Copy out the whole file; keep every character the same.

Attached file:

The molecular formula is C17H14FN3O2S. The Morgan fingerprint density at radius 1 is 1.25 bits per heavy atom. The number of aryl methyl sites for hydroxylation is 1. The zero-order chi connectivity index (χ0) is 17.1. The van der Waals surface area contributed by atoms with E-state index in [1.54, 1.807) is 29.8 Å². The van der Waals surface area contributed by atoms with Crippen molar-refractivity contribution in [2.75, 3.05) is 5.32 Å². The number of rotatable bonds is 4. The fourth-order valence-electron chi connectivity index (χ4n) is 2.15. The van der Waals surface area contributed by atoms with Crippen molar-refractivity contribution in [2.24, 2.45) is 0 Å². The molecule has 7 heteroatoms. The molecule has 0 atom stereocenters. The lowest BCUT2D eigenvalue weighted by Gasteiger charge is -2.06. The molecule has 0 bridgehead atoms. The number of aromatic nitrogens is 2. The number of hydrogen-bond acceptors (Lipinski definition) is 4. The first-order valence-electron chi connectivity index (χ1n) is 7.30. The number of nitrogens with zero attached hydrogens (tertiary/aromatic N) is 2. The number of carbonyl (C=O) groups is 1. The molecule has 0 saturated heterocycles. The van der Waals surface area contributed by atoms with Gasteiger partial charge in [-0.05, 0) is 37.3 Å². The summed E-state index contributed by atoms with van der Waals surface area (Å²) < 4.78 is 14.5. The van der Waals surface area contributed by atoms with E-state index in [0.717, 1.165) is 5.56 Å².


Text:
The molecular formula is C17H14FN3O2S. The Morgan fingerprint density at radius 1 is 1.25 bits per heavy atom. The number of aryl methyl sites for hydroxylation is 1. The zero-order chi connectivity index (χ0) is 17.1. The van der Waals surface area contributed by atoms with E-state index in [1.54, 1.807) is 29.8 Å². The van der Waals surface area contributed by atoms with Crippen molar-refractivity contribution in [2.75, 3.05) is 5.32 Å². The number of rotatable bonds is 4. The fourth-order valence-electron chi connectivity index (χ4n) is 2.15. The van der Waals surface area contributed by atoms with Crippen molar-refractivity contribution in [2.24, 2.45) is 0 Å². The molecule has 7 heteroatoms. The molecule has 0 atom stereocenters. The lowest BCUT2D eigenvalue weighted by Gasteiger charge is -2.06. The molecule has 0 bridgehead atoms. The number of aromatic nitrogens is 2. The number of hydrogen-bond acceptors (Lipinski definition) is 4. The first-order valence-electron chi connectivity index (χ1n) is 7.30. The number of nitrogens with zero attached hydrogens (tertiary/aromatic N) is 2. The number of carbonyl (C=O) groups is 1. The molecule has 0 saturated heterocycles. The van der Waals surface area contributed by atoms with Gasteiger partial charge in [-0.05, 0) is 37.3 Å². The summed E-state index contributed by atoms with van der Waals surface area (Å²) < 4.78 is 14.5. The van der Waals surface area contributed by atoms with E-state index in [0.717, 1.165) is 5.56 Å².